With WonderCon just one hour old, DC Comics held their convention staple "DC Nation" panel early Friday afternoon in San Francisco. DC VP of sales Bob Wayne introduced the panel, starting with a very hoarse DC Entertainment co-publisher Dan DiDio — who blamed the condition of his voice on three conventions in a row (C2E2 two weeks ago, Megacon last week and WonderCon this weekend).
Joining Wayne and DiDio on the dais: DC executive editor Eddie Berganza, along with creators J.T. Krul, Eric Wallace, Frank Quitely, Francis Manapul, Len Wein.
DiDio describes Friday's affair as a "very interesting DC Nation" panel because they're under a "cone of silence" about what happens post-Flashpoint.
DiDio turned to the fans, asking them if they were enjoying the Aquaman, Hawkman, Martian Manhunter, and Deadman storylines in Brightest Day.
Next up on the agenda was DiDio polling the audience on the currently unfolding "War of the Green Lanterns" story arc. DiDio said he's seen the next issue of the storyline and "there's a lot of fun stuff" coming up.
Moving on to Wonder Woman, the crowd contained a lot of old costume fans, and not a lot of new costume fans. (Comic book-wise, just to clarify.)
Of Justice League: Generation Lost, DiDio said the soon-to-wrap biweekly comic "started in one direction," and completely turned around. One fan called out from the crowd that he enjoyed Rocket Red's character in particular.
In a search for old-school fans, DiDio asked how long members of the audience had been reading comics, starting with five years and stretching back to 50 years (there were a couple).
DiDio announced DC "RetroActive," with stories this summer hearkening back to the '70s, 80s and '90s (complete with a graphic featuring retro DC logos). From DC, we got the full list of books and details:
"RETRO-ACTIVE reunites classic writers and artists with classic characters Batman, Superman, Wonder Woman, Green Lantern, The Flash, and Justice League of America, returning to the interpretations they are best known for. Each of these series will have 3 one-shots that pay homage respectively to the ‘70s, ‘80s, and ‘90s.
Superman's one-shots will be written by: Martin Pasko (‘70s), Marv Wolfman (‘80s), and Louise Simonson (‘90s).
Wonder Woman's will be by: Dennis O’Neil (‘70s), Roy Thomas (‘80s), and William Messner-Loebs (‘90s).
The Flash will be written by Cary Bates (‘70s), William Messner-Loebs (‘80s) and Brian Augustyn (‘90s).
Justice League of America will be written by Cary Bates (‘70s), Gerry Conway (‘80s), and Keith Giffen and J.M. DeMatteis (‘90s).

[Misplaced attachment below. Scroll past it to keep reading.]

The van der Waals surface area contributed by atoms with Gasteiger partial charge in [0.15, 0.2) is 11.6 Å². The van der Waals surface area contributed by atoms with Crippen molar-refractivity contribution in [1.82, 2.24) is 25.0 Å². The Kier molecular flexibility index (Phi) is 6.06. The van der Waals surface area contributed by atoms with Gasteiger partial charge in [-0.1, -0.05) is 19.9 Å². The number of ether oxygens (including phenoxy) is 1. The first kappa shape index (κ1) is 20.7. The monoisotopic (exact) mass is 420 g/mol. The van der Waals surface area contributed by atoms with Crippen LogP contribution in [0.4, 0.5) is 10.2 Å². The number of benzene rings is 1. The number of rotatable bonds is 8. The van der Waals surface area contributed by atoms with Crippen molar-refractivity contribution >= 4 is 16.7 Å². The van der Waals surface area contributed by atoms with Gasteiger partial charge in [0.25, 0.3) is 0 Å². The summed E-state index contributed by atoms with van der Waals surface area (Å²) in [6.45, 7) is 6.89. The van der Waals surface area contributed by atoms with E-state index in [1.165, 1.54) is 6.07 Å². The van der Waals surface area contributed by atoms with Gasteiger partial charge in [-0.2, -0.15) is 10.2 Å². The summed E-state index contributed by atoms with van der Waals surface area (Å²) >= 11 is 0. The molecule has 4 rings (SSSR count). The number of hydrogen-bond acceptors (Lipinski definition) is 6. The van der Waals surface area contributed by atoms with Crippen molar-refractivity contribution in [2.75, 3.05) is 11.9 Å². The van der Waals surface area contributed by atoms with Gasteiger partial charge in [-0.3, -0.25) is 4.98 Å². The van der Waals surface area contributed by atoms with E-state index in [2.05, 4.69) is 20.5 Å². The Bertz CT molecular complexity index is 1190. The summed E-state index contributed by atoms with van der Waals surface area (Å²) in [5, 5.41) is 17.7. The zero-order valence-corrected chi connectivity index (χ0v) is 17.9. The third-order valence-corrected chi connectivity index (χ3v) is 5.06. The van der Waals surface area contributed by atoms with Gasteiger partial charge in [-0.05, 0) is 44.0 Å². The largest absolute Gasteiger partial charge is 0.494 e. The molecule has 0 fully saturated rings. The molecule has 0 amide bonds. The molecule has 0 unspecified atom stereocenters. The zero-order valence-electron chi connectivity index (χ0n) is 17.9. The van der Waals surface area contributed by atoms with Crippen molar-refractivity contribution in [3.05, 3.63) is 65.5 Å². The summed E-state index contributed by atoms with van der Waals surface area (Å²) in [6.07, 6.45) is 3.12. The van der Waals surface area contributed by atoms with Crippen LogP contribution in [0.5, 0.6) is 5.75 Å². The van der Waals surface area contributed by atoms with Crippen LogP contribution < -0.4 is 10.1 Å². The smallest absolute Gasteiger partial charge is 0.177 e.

Taking on Green Lantern will be Dennis O’Neil (‘70s), Len Wein (‘80s), and Ron Marz (‘90s).
And writing the Batman titles will be Len Wein (‘70s), Mike W. Barr (‘80s), and Alan Grant (‘90s).
Each one-shot will have 26 pages of all-new story, plus 20 pages of classic stories, and run $4.99 a pop.
Audience Q&A included a fan asking if Lex Luthor will continue to star in Action Comics past-#900 (Berganza said to read that issue), talk of DC "holding the line at $2.99" and bringing back letters pages, whether the classic Titans will return to Titans ("Deathstroke has a few things to take care of first," Wallace responded), comics for kids (DiDio remarked that it was unusual how when his generation were kids, they bragged about parents not wanting them to read comics, but now parents want their kids to read comics), when the panel first started reading comics, the long-term prospects of new series like Xombi ("we want to keep these books rolling for as long as we can"), getting books out on time, and DiDio's belief that their company is "judged by" Superman, Batman and Wonder Woman and they thus have to present the best possible versions of the character.
More Q&A! The future of T.H.U.N.D.E.R. Agents with Nick Spencer being Marvel exclusive ("Nick is completing the story arc on T.H.U.N.D.E.R. Agents and then we will evaluate the future after that"), what anyone knows about Grant Morrison's Multiversity (DiDio said it'll probably start next year, Quitely said that he doesn't know much about it but whatever it is will probably take him a long time to draw), the character of Bane ("when you have a character named Bane, the last thing you would want is for him to be nice and cuddly," DiDio said), the character of Wally West (Manapul said it would be confusing for readers to have two Flash characters right now), if the Anti-Monitor's villainous career will be like M. Night Shaymalan's filmmaking career (one really great thing followed by disappointments, according to the fan), the new Aquaman ongoing series (more news on that in the DC Universe panel tomorrow), and whether there will be more with J. Michael Straczynski on The Brave & The Bold (DiDio had dinner recently with JMS, and he's busy working on film and TV and the second part of Superman: Earth One, so he's waiting for the right project).
When asked about Dick Grayson, DiDio unbuttoned his overshirt to reveal a Nightwing t-shirt.
More Wednesday Comics? (DiDio: "We are discussing a project like that right now.") Status of Batman Europa? Wanye said it'll be rescheduled at a later date.
Wayne brought up the new "DC Nation" programming block on Cartoon Network. DiDio said that along with DC animation, it'll feature "lesser-known characters" and "behind-the-scenes" of the comics.
Plans for Swamp Thing? "Swamp Thing is what got me into the DC Universe," DiDio said. he continued, saying they'd love to have plans for the character "in the near future for sure."